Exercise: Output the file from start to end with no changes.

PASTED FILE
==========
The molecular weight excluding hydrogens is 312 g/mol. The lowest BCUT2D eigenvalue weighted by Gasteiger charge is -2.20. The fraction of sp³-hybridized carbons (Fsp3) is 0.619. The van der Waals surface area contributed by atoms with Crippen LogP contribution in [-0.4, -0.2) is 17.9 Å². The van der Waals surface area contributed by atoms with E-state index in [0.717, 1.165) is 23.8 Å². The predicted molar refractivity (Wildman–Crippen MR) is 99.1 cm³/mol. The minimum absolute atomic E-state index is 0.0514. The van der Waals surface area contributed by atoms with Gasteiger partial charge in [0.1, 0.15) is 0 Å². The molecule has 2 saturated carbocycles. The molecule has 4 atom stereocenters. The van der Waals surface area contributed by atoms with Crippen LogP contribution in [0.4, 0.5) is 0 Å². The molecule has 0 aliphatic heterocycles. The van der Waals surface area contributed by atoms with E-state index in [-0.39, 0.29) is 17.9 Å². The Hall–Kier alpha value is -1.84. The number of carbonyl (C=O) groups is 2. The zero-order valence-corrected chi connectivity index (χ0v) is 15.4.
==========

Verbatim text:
The molecular weight excluding hydrogens is 312 g/mol. The lowest BCUT2D eigenvalue weighted by Gasteiger charge is -2.20. The fraction of sp³-hybridized carbons (Fsp3) is 0.619. The van der Waals surface area contributed by atoms with Crippen LogP contribution in [-0.4, -0.2) is 17.9 Å². The van der Waals surface area contributed by atoms with E-state index in [0.717, 1.165) is 23.8 Å². The predicted molar refractivity (Wildman–Crippen MR) is 99.1 cm³/mol. The minimum absolute atomic E-state index is 0.0514. The van der Waals surface area contributed by atoms with Gasteiger partial charge in [0.1, 0.15) is 0 Å². The molecule has 2 saturated carbocycles. The molecule has 4 atom stereocenters. The van der Waals surface area contributed by atoms with Crippen LogP contribution in [0.4, 0.5) is 0 Å². The molecule has 0 aliphatic heterocycles. The van der Waals surface area contributed by atoms with E-state index in [-0.39, 0.29) is 17.9 Å². The Hall–Kier alpha value is -1.84. The number of carbonyl (C=O) groups is 2. The zero-order valence-corrected chi connectivity index (χ0v) is 15.4.